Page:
I’m getting deep into “A world without email”, the new book by Cal Newport. Excellent read and in terms of insight eye-opening. If you want science supported insights into what works and does not in the workplace, this should be among the books you read next.
I want to connect what I have read this far with my personal experiences, as a leader and an executive committee member of a knowledge worker organisation. Because this book raises a couple of points which point to a deeper issue which we may be ignoring, to our detriment.
The new leadership fad
The past few years have promoted leadership as the solution to all our corporate woes. If an organisation or a department does not function as it should, change the leadership. Train your members of the executive committee in new leadership approaches. Use collective intelligence. Liberate your organisation.
Now, before you get me wrong, I’m not bashing all leadership evolutions. I’m a firm believer in servant leadership. But the problem is that introspection at the higher level of an organisation is not, ever, going to solve a more fundamental underlying problem in a knowledge worker organisation.
The purpose of an organisation
An organisation, any organisation, is beholden to achieve its purpose. That may be commercial, but it may be not-for-profit either. But there are certain performance metrics which determine whether the organisation achieves its purpose or not. And the essence of the organisation achieving its purpose is the performance of its collaborators, its knowledge workers. They “do” the work. They know best what to do.
The more time the knowledge workers can spend doing their knowledge work, the “deeper” the work (referencing Cal Newport again), the better the results of the organisation as a whole.
What influences performance?
Performance is influenced by a number of factors. Let’s take output as a measurable performance indicator for the organisation, making abstraction whether output leads to the correct outcome and a relevant impact.
The quality of the people doing the work is important. What attracts quality people is – among others – the connection they can make with their beliefs and their purpose. Read any work by Daniel Pink to know more about that.
But forgotten is the workflow supporting these knowledge management activities. It is not only the activities executed by the knowledge workers that influence performance, it is the context, the conditions in which these knowledge workers need to execute these activities that makes all the difference. They certainly know what work to do. But they do not necessarily know the best workflow go optimize that work.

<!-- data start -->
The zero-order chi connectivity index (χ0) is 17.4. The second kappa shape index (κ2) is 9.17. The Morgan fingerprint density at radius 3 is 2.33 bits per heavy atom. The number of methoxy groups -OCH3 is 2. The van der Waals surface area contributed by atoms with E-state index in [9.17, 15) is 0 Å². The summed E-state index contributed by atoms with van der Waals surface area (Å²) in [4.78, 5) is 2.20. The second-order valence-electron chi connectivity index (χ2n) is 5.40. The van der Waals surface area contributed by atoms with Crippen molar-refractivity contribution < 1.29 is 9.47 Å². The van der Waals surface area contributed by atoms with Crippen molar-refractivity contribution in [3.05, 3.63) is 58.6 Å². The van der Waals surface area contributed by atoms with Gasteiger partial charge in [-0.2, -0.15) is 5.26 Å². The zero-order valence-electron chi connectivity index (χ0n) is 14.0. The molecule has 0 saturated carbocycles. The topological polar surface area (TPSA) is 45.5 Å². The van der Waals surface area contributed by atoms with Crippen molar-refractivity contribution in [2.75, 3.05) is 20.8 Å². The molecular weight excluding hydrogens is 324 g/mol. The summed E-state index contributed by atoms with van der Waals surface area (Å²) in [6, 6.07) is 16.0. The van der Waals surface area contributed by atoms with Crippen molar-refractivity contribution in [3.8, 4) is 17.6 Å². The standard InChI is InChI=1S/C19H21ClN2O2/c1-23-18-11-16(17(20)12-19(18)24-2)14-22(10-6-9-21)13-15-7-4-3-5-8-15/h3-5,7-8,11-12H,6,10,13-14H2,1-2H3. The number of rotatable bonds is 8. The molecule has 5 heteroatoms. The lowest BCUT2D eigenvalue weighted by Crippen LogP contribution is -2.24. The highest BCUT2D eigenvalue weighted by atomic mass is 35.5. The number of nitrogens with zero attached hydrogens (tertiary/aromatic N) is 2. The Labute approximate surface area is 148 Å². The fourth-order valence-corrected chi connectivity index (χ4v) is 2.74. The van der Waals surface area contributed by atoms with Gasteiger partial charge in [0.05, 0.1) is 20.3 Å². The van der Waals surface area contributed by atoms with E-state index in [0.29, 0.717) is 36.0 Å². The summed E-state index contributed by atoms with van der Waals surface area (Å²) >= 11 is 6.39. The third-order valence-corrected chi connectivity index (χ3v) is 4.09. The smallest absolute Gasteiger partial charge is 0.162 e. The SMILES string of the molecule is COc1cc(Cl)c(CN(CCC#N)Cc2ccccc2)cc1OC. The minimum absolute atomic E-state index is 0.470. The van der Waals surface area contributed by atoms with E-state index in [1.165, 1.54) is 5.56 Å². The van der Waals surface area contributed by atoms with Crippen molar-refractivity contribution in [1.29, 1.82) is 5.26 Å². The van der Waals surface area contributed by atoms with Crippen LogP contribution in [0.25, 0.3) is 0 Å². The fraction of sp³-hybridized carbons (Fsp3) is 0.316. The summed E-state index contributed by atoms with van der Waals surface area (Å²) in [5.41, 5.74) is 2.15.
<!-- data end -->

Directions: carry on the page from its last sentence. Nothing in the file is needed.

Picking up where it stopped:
Paraphrasing Cal Newport here, they autonomously determine what to do, but leadership and management needs to support them by optimizing the workflow.
From higher motivation to no motivation at all
Forgetting to take all these dimensions into account creates a huge risk for all well-meaning new leadership initiatives. It goes like this.
- Phase 1 – People join an organisation because the leadership (style) has them convinced the organisation will allow them to connect to their purpose, to what drives and motivates them. In this phase they have not yet encountered the organisation but they want to believe … and they want to believe that this organisation, because of its inspired leadership they connect to, is better than the one they came from;
- Phase 2 – These collaborators actively engage with the organisation, and are able to ignore the underlying process issues because they initially self-motivate and power through the first obstacles. This is a strong driver because it powers these collaborators through their first years. The attitude is “whatever it is, we will fix it, we are close to” a solution, a breakthrough … In this phase, the leadership is able to motivate them. When leadership initiates a new approach, they will follow;
- Phase 3 – Doubt starts to set in, often after 3 to 5 years of employment. The reality of the broken process trumps any motivational push the leadership can bring. You see this regularly when you look at engagement statistics. These have a tendency to nosedive for the cohort between 4 and 10 years of employment. This is where the collaborators realise that the reality is not that different here than it was where they came from, and they try to rebel. They challenge management, their N 1’s, and they comment loudly on what a broken place they work in. They will either leave (and this starts after 2 years and continues to slowly petter out at around 10-12 years of employment) or stay, demotivated.
- Phase 4 – After 10 to 12 years, engagement statistics tend to go up again. They seldom attain the levels of the first and second phases, but they improve. Among the reasons is often the realisation that the organisation, with all its faults, is not that bad, and other places are not better.
Yes, it is not the place that is broken, it is the underlying process. But what is sad is that this evolution appears to be either accepted or not fully understood by the collaborators themselves and their management.
Cal Newport shows in his book that the fix is not simple, but it exists. And this fix is a fix of the process.
When the process is broken, you need to fix it first